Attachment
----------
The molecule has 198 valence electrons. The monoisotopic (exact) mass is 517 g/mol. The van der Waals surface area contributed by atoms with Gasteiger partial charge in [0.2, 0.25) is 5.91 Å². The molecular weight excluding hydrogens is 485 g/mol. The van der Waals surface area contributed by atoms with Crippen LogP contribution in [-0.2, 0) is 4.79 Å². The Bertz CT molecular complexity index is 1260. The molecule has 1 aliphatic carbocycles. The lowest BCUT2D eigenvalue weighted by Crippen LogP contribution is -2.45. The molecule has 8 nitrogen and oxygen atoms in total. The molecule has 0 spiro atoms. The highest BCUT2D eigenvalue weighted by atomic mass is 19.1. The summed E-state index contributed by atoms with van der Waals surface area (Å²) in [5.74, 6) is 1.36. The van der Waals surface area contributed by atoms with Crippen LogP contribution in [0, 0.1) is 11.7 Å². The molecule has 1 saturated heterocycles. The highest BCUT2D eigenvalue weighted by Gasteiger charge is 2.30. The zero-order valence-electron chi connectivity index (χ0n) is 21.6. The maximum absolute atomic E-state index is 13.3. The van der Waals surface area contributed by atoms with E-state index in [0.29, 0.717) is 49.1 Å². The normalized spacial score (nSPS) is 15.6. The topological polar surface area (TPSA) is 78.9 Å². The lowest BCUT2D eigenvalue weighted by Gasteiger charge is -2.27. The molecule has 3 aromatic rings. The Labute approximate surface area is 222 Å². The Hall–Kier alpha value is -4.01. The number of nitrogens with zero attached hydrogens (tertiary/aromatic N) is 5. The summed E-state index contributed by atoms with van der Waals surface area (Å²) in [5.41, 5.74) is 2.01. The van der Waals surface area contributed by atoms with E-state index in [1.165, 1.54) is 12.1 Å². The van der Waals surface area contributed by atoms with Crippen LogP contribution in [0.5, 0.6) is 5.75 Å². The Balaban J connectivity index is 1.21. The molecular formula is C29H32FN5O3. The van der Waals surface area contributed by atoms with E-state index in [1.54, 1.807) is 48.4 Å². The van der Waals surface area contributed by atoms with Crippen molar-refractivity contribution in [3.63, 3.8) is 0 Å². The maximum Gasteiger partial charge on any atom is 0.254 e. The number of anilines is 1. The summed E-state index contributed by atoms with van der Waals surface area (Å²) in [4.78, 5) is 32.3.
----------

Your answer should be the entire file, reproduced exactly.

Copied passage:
The molecule has 198 valence electrons. The monoisotopic (exact) mass is 517 g/mol. The van der Waals surface area contributed by atoms with Gasteiger partial charge in [0.2, 0.25) is 5.91 Å². The molecular weight excluding hydrogens is 485 g/mol. The van der Waals surface area contributed by atoms with Crippen LogP contribution in [-0.2, 0) is 4.79 Å². The Bertz CT molecular complexity index is 1260. The molecule has 1 aliphatic carbocycles. The lowest BCUT2D eigenvalue weighted by Crippen LogP contribution is -2.45. The molecule has 8 nitrogen and oxygen atoms in total. The molecule has 0 spiro atoms. The highest BCUT2D eigenvalue weighted by atomic mass is 19.1. The summed E-state index contributed by atoms with van der Waals surface area (Å²) in [5.74, 6) is 1.36. The van der Waals surface area contributed by atoms with Crippen LogP contribution in [0, 0.1) is 11.7 Å². The molecule has 1 saturated heterocycles. The highest BCUT2D eigenvalue weighted by Gasteiger charge is 2.30. The zero-order valence-electron chi connectivity index (χ0n) is 21.6. The maximum absolute atomic E-state index is 13.3. The van der Waals surface area contributed by atoms with E-state index in [0.29, 0.717) is 49.1 Å². The normalized spacial score (nSPS) is 15.6. The topological polar surface area (TPSA) is 78.9 Å². The lowest BCUT2D eigenvalue weighted by Gasteiger charge is -2.27. The molecule has 3 aromatic rings. The Labute approximate surface area is 222 Å². The Hall–Kier alpha value is -4.01. The number of nitrogens with zero attached hydrogens (tertiary/aromatic N) is 5. The summed E-state index contributed by atoms with van der Waals surface area (Å²) in [5.41, 5.74) is 2.01. The van der Waals surface area contributed by atoms with E-state index in [1.165, 1.54) is 12.1 Å². The van der Waals surface area contributed by atoms with Crippen LogP contribution in [0.5, 0.6) is 5.75 Å². The Balaban J connectivity index is 1.21. The molecular formula is C29H32FN5O3. The van der Waals surface area contributed by atoms with E-state index in [1.54, 1.807) is 48.4 Å². The van der Waals surface area contributed by atoms with Crippen molar-refractivity contribution in [3.63, 3.8) is 0 Å². The maximum Gasteiger partial charge on any atom is 0.254 e. The number of anilines is 1. The summed E-state index contributed by atoms with van der Waals surface area (Å²) in [4.78, 5) is 32.3.